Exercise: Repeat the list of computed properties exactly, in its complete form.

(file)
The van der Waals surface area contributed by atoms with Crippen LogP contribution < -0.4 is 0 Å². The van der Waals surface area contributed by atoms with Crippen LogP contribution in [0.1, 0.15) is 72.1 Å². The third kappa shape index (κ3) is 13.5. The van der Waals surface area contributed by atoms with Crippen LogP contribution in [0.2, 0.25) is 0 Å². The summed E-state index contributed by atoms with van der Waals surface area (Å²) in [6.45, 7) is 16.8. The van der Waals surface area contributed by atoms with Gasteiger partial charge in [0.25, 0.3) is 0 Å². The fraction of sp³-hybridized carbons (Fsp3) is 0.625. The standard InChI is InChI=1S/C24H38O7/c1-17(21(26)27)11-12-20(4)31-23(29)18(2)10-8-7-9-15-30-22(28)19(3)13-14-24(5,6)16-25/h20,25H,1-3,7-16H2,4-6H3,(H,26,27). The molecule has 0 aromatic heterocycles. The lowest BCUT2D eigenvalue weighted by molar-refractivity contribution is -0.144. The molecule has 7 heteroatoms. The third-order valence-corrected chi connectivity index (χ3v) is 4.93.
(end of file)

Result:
The van der Waals surface area contributed by atoms with Crippen LogP contribution < -0.4 is 0 Å². The van der Waals surface area contributed by atoms with Crippen LogP contribution in [0.1, 0.15) is 72.1 Å². The third kappa shape index (κ3) is 13.5. The van der Waals surface area contributed by atoms with Crippen LogP contribution in [0.2, 0.25) is 0 Å². The summed E-state index contributed by atoms with van der Waals surface area (Å²) in [6.45, 7) is 16.8. The van der Waals surface area contributed by atoms with Gasteiger partial charge in [0.25, 0.3) is 0 Å². The fraction of sp³-hybridized carbons (Fsp3) is 0.625. The standard InChI is InChI=1S/C24H38O7/c1-17(21(26)27)11-12-20(4)31-23(29)18(2)10-8-7-9-15-30-22(28)19(3)13-14-24(5,6)16-25/h20,25H,1-3,7-16H2,4-6H3,(H,26,27). The molecule has 0 aromatic heterocycles. The lowest BCUT2D eigenvalue weighted by molar-refractivity contribution is -0.144. The molecule has 7 heteroatoms. The third-order valence-corrected chi connectivity index (χ3v) is 4.93.